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Surrogacy and Parental Orders in Scotland

Surrogacy and Parental Orders in Scotland

A Scottish couple have been granted their application for a Parental Order recognising them as the parents of twins born through surrogacy. In a landmark Court of Session decision, Lady Carmichael has published her opinion in the case AB and XY [2023] CSOH 46. The case confirms that the welfare of the children is paramount and legislative provisions should be interpreted accordingly.

The case

AB, the intended mother of the twins G and H, born in 2021, was in a romantic relationship with XY. AB’s sister, Z, was the surrogate mother and as a result of artificial insemination, XY was the biological father. Z never viewed the twins as her own, to her they were the same as her other nieces and nephews.

AB and XY petitioned the court for parental orders in terms of sections 54 and 55 of the Human Fertilisation and Embryology Act 2008 (“the 2008 Act”). At the time of the application, 21 months after the twins were born, AB and XY’s romantic relationship had broken down.

The law

Under the legislation, the court can make a parental order if the application is being made by two people, the child being carried by a surrogate and the gametes of one of those people being used to bring about the creation of the embryo, if certain conditions in the 2008 Act are satisfied.

Notably, conditions that were highlighted in relation to the present case include:

  1. The application for a parental order should be made within 6 months, beginning on the day that the child is born.
  2. The applicants must be husband and wife, civil partners or two people who are living as partners in an enduring family relationship.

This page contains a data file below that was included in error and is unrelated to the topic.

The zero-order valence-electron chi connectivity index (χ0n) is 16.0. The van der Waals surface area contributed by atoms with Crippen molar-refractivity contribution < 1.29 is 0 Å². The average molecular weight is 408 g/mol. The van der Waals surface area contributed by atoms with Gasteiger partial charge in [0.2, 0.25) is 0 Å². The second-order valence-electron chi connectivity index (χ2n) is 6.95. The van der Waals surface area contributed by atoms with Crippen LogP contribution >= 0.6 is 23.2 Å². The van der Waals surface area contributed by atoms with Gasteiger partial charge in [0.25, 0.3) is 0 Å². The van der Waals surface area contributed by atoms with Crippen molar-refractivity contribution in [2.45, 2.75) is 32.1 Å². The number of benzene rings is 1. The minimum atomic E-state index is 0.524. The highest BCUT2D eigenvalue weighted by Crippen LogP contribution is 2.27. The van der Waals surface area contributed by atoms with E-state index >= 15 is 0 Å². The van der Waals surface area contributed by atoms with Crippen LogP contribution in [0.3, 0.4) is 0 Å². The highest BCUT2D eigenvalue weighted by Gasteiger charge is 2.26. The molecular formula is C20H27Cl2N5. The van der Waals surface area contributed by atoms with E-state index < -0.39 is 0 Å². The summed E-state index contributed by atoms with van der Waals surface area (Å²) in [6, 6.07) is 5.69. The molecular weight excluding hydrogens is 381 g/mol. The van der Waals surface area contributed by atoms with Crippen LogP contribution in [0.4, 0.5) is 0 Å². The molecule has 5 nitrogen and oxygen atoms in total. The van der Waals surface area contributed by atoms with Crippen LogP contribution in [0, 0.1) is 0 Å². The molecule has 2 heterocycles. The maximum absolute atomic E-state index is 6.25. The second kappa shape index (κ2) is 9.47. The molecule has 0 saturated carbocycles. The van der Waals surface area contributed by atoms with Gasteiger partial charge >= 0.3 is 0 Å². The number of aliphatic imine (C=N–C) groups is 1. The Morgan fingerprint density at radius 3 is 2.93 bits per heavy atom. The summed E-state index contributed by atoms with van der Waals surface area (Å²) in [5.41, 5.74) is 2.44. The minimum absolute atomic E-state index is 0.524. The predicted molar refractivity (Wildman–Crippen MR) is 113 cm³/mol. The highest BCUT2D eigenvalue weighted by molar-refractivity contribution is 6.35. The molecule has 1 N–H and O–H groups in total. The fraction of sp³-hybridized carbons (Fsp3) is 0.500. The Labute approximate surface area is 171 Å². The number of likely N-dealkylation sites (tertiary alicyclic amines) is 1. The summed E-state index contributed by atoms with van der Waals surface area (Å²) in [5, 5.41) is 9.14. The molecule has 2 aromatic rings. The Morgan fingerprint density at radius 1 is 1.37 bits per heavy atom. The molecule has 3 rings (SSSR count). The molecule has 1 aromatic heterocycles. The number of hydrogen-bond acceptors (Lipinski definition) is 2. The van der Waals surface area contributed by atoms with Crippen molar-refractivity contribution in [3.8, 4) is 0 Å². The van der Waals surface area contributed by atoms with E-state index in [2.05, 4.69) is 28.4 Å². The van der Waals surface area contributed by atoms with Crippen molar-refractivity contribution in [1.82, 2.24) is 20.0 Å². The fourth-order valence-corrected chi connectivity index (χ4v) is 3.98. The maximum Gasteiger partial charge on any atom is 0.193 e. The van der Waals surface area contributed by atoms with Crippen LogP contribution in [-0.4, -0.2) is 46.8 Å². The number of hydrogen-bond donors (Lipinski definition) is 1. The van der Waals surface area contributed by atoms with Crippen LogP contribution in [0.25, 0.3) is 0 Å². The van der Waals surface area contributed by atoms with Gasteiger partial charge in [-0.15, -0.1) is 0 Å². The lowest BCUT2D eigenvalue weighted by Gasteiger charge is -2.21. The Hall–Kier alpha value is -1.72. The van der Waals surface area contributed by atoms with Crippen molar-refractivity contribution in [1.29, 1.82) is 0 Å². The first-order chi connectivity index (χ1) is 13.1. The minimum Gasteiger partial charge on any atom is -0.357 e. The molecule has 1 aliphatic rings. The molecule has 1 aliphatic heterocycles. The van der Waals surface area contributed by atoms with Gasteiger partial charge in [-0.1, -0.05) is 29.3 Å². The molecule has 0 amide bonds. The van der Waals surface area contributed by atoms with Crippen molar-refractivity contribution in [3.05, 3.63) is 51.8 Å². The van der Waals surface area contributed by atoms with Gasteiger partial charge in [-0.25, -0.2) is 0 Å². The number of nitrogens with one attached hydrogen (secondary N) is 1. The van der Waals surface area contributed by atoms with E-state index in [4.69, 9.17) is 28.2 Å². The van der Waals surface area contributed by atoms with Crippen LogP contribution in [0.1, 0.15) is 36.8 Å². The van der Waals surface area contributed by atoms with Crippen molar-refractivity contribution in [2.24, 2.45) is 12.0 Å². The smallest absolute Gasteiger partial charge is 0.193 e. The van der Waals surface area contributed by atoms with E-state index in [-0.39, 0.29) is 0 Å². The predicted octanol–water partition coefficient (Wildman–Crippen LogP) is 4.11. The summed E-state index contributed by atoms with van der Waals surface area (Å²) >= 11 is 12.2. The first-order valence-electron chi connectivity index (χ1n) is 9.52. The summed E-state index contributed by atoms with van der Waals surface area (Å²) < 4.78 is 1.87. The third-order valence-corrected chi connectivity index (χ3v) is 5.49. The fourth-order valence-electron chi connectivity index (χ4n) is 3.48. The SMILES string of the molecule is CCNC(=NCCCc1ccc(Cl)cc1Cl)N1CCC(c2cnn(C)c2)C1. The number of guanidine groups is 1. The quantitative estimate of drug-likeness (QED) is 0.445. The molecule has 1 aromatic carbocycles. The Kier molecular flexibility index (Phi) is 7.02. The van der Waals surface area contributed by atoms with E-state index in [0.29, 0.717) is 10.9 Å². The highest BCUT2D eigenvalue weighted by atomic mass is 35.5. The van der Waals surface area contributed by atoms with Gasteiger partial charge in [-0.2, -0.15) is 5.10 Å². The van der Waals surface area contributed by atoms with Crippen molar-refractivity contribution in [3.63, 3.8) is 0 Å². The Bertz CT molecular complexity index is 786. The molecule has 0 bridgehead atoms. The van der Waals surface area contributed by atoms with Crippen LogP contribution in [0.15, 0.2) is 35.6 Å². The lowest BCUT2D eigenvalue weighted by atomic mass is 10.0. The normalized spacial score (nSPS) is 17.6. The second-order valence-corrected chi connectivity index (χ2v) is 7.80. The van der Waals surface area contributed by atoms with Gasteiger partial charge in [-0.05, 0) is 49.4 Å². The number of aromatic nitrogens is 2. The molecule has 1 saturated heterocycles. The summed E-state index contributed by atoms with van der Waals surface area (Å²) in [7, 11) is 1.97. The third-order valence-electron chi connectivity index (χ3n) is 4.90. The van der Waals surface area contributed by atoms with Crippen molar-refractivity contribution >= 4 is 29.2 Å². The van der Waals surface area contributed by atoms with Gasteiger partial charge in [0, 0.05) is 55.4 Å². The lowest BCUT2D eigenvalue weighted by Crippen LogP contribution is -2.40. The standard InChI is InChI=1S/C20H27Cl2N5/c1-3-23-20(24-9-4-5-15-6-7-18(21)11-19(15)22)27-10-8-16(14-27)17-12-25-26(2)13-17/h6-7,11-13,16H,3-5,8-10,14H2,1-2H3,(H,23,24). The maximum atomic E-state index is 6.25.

3. At the time of the application the child’s home must be with the applicants.
The decision

Lady Carmichael granted the parental orders sought by AB and XY. During the case she was directed to persuasive decisions in similar cases in England and Wales, and in her judgement she agrees with the reasoning within those cases.

Lady Carmichael placed the welfare of the children at the forefront. On the facts of the present case, the order sought reflected the reality of the children’s lives and relationships and Lady Carmichael construed the legislation accordingly.

Given the variety in family units in the modern age, it is important that individuals know and understand their rights and responsibilities in relation to their children.

The modern family is constantly evolving to accommodate our contemporary and diverse society and culture. If you are considering surrogacy or any other path to parenthood, it is important that you seek independent legal advice for your circumstances.

If you would like to speak to a member of our family law team about this or any family related issue, please call 03330 430 150.

About the authors

Gemma Vear
Gemma Vear

Gemma Vear


Land & Rural Business

Lynne Sturrock
Lynne Sturrock

Lynne Sturrock



For more information, contact Gemma Vear or any member of the Land & Rural Business team on +44 131 624 6973.